The novel was No. 1 in the New York Times for 30 weeks, became the top-selling novel of the year. The film adaptation, released in 1970, was the second-highest-grossing film of the year and received ten Academy Award nominations, including best picture; the success of the film, together with that of 1972's The Poseidon Adventure, led to the proliferation of "disaster films" during the 1970s, which included three additional films in what became the Airport franchise. After the financial success of Airport, on the advice of his tax attorney, Hailey moved as a tax exile to the Bahamas settling in Lyford Cay on New Providence Island, he had intended to stay for just two years, but liked it so much that he remained there for the rest of his life. In 1971, he published Wheels, set in the automobile industry. Hailey followed it with two additional no. 1 sellers: The Moneychangers, about the banking industry. In 1979, following publication of Overload, Hailey announced his retirement. After undergoing quadruple heart bypass surgery, however, he felt rejuvenated, returned to work.

His novel Strong Medicine, about the pharmaceutical industry, was published in 1984 and was another major best seller. His commercial success had declined somewhat by 1990 with publication of The Evening News, with his final novel, which appeared in 1997. Hailey continued to write, but—except for the slim The Lyford Legacy: A Brief History of Lyford Cay from 1788,—Hailey now wrote only as a hobby. Arthur Hailey's papers are housed at the Thomas Fisher Rare Book Library, University of Toronto, at the Harry C. Moore Library of the College of The Bahamas. Hailey would spend three years on each book. First, he would dedicate a year to research six months reviewing his notes, 18 months writing, his research was painstaking: he read 27 books about the hotel industry for Hotel, he spent months at a Detroit car plant for Wheels, he spent time—at the age of 67—wi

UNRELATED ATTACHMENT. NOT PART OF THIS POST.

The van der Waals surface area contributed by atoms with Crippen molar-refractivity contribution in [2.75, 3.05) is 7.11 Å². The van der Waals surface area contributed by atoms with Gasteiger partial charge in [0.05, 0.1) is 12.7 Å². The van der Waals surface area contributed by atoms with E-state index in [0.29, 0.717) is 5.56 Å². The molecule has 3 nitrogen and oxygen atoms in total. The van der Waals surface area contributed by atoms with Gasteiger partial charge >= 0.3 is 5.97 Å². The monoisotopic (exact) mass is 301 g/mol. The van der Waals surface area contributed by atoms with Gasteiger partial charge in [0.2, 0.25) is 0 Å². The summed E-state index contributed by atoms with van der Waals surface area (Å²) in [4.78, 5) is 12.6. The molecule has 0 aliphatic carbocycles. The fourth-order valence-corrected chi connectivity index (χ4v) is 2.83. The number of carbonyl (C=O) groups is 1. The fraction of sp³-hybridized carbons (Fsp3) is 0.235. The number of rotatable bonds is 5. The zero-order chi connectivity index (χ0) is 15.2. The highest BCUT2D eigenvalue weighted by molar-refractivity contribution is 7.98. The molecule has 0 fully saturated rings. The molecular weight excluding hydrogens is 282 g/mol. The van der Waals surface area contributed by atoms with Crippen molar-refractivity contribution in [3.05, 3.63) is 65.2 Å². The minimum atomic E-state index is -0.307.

SICOFAA Legion of Merit Medal

The SICOFAA Legion of Merit Medal is awarded annually by the Chief of the Air Staff of the host nation of the Conference of the Chiefs of the Air Staff CONJEFAMER of the member nations of the Cooperation System of the American Air Forces. Recipients are military members or civilians who have contributed to and promoted the interests of SICOFAA, it is awarded in three grades: Gentleman and Grand Cross. SICOFAA Legion of Merit Gentleman SICOFAA Legion of Merit Officer SICOFAA Legion of Merit Grand Cross Abraham Rodriguez Michael E. Ryan Salvador E. Batlle Antonio Ferraro Ronald Fogleman T. Michael Moseley List of aviation awards Information on the history and description of the award

Danny Vaughn

Danny Vaughn is an American singer. Vaughn has performed with Waysted and Vaughn and now performs and releases under his own name, he was a lead singer in the Ultimate Eagles. Tyketto have played mini-tours in both 2004 and 2007. In April, 2008 the band played in Brazil with a further performance planned for Firefest V in Nottingham in October, 2008, they released a single, "Faithless", in March 2012, in advance of their new album Dig In Deep to be released in April. Vaughn has released albums with Flesh & Blood and From the Inside. A new From the Inside album entitled Visions was released in July 2008. In 2003 Vaughn played the part of Lancelot on Gary Hughes's rock opera Once and Future King Part I. July 2009 saw Vaughn release a new live album entitled The Road Les Travelled. Recorded in Newcastle, England in December 2008 the album features Vaughn & band run through an unplugged set of songs from throughout the singer's career; the album was released via UK rock website and is available through the site.